•  
  •  
 

Volume 21, Issue 1 (2007) Fairy Tales, Printed Texts, and Oral Tellings

Preface to the Special Issue on Fairy Tales, Printed Texts, and Oral Tellings

Ruth B. Bottigheimer, Guest Editor

This special issue showcases contemporary explorations of fairy tales’ origins and transmission, introduces one seminal work previously unavailable in English, and reproduces a long-inaccessible tale from the Thousand and One Nights tradition. Throughout the essays, questions of fairy-tale origins and transmission blur boundaries between the categories of “oral” and “literary” and illuminate the origins and transmission of fairy tales.

The traditional history provided for fairy tales largely originated from successive forewords to editions of the Grimms’ Kinder- und Hausmärchen (Children’s and Household Tales). Nearly all nineteenth- and twentieth-century scholars and commentators accepted Jacob and Wilhelm Grimm’s assertions that the fairy tales included in their collection had had a long oral existence before being committed to paper, despite the fact that—as the Grimms themselves tacitly acknowledged—they had no firm evidence for their declaration.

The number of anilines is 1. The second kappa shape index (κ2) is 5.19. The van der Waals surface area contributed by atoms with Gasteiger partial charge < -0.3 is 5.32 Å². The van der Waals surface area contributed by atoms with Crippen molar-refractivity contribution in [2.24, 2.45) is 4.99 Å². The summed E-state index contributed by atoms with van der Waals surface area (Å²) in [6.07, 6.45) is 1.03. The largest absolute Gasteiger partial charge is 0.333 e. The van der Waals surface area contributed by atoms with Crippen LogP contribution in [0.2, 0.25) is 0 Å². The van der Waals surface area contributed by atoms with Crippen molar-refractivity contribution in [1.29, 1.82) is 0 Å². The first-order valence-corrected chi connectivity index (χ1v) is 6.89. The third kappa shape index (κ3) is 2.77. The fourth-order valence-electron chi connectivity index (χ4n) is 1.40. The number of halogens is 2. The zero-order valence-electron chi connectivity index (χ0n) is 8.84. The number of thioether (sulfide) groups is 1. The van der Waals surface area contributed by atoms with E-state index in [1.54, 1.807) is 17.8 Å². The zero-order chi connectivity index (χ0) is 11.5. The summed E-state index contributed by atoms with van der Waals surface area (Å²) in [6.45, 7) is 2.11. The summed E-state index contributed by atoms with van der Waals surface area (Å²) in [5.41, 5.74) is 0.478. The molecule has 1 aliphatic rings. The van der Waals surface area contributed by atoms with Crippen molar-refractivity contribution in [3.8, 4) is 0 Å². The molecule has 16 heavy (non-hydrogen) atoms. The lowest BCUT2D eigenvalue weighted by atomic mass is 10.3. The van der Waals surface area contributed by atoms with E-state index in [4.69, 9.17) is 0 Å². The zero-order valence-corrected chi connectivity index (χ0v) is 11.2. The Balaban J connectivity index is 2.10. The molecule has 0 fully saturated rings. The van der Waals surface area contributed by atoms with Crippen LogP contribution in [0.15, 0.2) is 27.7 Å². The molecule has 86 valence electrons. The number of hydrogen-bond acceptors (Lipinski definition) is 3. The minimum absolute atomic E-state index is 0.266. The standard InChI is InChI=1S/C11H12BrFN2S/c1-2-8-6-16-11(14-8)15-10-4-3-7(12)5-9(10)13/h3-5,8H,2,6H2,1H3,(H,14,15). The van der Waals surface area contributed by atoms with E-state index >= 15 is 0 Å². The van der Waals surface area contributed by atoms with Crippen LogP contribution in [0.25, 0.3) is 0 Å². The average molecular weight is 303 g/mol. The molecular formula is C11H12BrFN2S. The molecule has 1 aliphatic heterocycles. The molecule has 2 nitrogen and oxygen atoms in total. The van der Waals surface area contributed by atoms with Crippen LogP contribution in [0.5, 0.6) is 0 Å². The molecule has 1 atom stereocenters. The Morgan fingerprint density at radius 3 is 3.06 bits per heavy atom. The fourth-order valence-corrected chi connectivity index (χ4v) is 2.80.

Read more...

Preface

Articles

PDF

The Prologue Tale
Edward Lane

Reviews

PDF

Reviews
Marvels & Tales Editors

Contributors

PDF

Contributors
Marvels & Tales Editors

issue_art